2019-20 TOW #14: ADHD

As we get fully immersed in the school year, assessment for Attention Deficit Hyperactivity Disorder (ADHD) may be on the agenda for more patient visits. Fortunately, we have more data and tools than ever to diagnosis and treat ADHD.

Materials for this week:

Take home points for ADHD:

  1. What are the rates of ADHD? Estimates by the CDC are that 8-10% of youth in the US have been diagnosed with ADHD. Prevalence increased by ~1/3 between the 1990s to 2000s, but this coincided with increased marketing of ADHD medications. Concern remains about overdiagnosis, particularly among younger children where behavior may be developmentally appropriate. For example, children who are the youngest in their classrooms are more likely to be diagnosed with ADHD. However, girls with ADHD may be underrecognized, and most children with ADHD go under-treated.
  2. What are specific risk factors for ADHD? Both genes and environment contribute to ADHD risk. Twin studies suggest a strong genetic component, with up to 76% heritability. Environmental risk factors include perinatal and early childhood stress from toxins, compromised prenatal nutrition or birth complications, chronic deprivation, and early childhood adversity. Up to 2/3 of youth with ADHD have a comorbidity including anxiety, mood disorders, autism, ODD, tics, and/or substance abuse.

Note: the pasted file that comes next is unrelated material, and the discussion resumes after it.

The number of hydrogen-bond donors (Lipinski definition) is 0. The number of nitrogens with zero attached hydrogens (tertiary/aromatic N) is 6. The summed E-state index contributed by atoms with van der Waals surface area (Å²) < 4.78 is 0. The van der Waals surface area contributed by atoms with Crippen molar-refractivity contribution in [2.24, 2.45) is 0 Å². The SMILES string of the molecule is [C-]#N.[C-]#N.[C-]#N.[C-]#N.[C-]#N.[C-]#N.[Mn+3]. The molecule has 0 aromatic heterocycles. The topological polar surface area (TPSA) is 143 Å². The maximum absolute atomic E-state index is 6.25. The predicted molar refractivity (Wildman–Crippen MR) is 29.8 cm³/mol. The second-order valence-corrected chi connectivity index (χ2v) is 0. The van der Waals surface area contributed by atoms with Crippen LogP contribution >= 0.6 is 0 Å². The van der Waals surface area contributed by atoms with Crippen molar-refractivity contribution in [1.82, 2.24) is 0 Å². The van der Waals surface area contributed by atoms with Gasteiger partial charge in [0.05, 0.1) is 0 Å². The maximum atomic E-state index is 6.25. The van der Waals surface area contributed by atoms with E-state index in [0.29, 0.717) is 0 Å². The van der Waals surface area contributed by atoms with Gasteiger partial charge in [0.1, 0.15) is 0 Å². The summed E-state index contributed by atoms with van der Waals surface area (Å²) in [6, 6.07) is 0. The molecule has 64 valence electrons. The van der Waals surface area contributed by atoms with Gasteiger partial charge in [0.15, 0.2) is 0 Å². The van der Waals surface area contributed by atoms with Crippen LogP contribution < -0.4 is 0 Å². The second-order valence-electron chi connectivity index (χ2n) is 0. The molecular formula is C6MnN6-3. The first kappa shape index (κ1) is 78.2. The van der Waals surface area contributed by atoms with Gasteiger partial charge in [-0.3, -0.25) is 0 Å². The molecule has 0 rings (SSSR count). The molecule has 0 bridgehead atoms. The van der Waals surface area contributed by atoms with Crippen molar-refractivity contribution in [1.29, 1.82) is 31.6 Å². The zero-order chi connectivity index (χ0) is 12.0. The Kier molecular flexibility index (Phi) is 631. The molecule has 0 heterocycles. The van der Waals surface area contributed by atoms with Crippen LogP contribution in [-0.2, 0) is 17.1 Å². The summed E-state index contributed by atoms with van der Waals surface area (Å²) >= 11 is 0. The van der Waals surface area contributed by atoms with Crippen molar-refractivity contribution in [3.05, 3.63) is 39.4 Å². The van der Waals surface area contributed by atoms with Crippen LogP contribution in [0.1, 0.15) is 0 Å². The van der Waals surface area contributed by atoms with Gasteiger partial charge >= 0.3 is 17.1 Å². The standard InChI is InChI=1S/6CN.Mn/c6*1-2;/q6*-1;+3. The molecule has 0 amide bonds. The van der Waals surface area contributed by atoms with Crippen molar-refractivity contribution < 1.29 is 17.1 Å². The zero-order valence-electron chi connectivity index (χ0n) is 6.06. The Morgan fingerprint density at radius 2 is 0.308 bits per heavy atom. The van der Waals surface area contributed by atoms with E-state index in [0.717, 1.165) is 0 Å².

3. How do we diagnosis ADHD? ADHD has 3 primary components: inattention, hyperactivity, and impulsivity, present to varying degrees. To diagnose ADHD, these must be present beyond what’s appropriate for developmental stage, must cause significant impairment, should be present before age 12, and should be present in 2 or more settings (school, home, day care, camp, etc). In diagnosing ADHD, we should use clinical assessment along with ADHD rating scales (e.g., Vanderbilt), and also assess for co-morbidities with broad symptom checklists (e.g., Pediatric Symptom Checklist).
  4. What are the best treatments? Behavioral (parent and/or classroom) and pharmacological treatments work well, especially in combination. Usually, one of the two stimulant classes of medicines will be tried first: methylphenidate products (such as Ritalin, Concerta and Daytrana) or amphetamine products (such as Adderall and Vyvanse). Both stimulant classes are generally tried before switching to one of the non-stimulants: atomoxetine (Strattera), clonidine, or guanfacine, which have generally lower efficacy. However, atomoxetine may be considered first-line for treating ADHD with anxiety, or when there’s a risk of abuse with a stimulant. Given the high prevalence of co-morbidities, we must also screen and treat these conditions.
  5. Local resources: Our state has terrific resources through the Partnership Access Line. For more complex cases and/or those where diagnosis / treatment is in question, consult the SCH Psychiatry and Behavioral Medicine team including ADHD specialists Mark Stein PhD and Will French MD. Dr. Sam Zinner’s developmental-behavioral screening tools webpage is a great resource to bookmark.

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